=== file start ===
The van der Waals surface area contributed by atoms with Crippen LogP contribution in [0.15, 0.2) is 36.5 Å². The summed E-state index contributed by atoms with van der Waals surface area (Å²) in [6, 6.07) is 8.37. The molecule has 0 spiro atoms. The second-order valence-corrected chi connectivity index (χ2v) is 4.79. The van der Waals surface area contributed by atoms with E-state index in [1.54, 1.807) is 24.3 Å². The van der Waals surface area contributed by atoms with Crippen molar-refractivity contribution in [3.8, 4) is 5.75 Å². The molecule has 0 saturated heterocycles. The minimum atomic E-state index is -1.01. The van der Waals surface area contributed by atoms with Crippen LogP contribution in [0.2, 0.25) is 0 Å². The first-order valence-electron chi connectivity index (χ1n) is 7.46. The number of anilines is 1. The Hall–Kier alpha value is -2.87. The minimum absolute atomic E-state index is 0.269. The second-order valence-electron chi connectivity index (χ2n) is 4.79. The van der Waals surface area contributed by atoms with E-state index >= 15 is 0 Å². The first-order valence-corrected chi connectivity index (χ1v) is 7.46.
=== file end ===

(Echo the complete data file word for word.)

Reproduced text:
The van der Waals surface area contributed by atoms with Crippen LogP contribution in [0.15, 0.2) is 36.5 Å². The summed E-state index contributed by atoms with van der Waals surface area (Å²) in [6, 6.07) is 8.37. The molecule has 0 spiro atoms. The second-order valence-corrected chi connectivity index (χ2v) is 4.79. The van der Waals surface area contributed by atoms with E-state index in [1.54, 1.807) is 24.3 Å². The van der Waals surface area contributed by atoms with Crippen molar-refractivity contribution in [3.8, 4) is 5.75 Å². The molecule has 0 saturated heterocycles. The minimum atomic E-state index is -1.01. The van der Waals surface area contributed by atoms with Crippen LogP contribution in [0.2, 0.25) is 0 Å². The first-order valence-electron chi connectivity index (χ1n) is 7.46. The number of anilines is 1. The Hall–Kier alpha value is -2.87. The minimum absolute atomic E-state index is 0.269. The second-order valence-electron chi connectivity index (χ2n) is 4.79. The van der Waals surface area contributed by atoms with E-state index >= 15 is 0 Å². The first-order valence-corrected chi connectivity index (χ1v) is 7.46.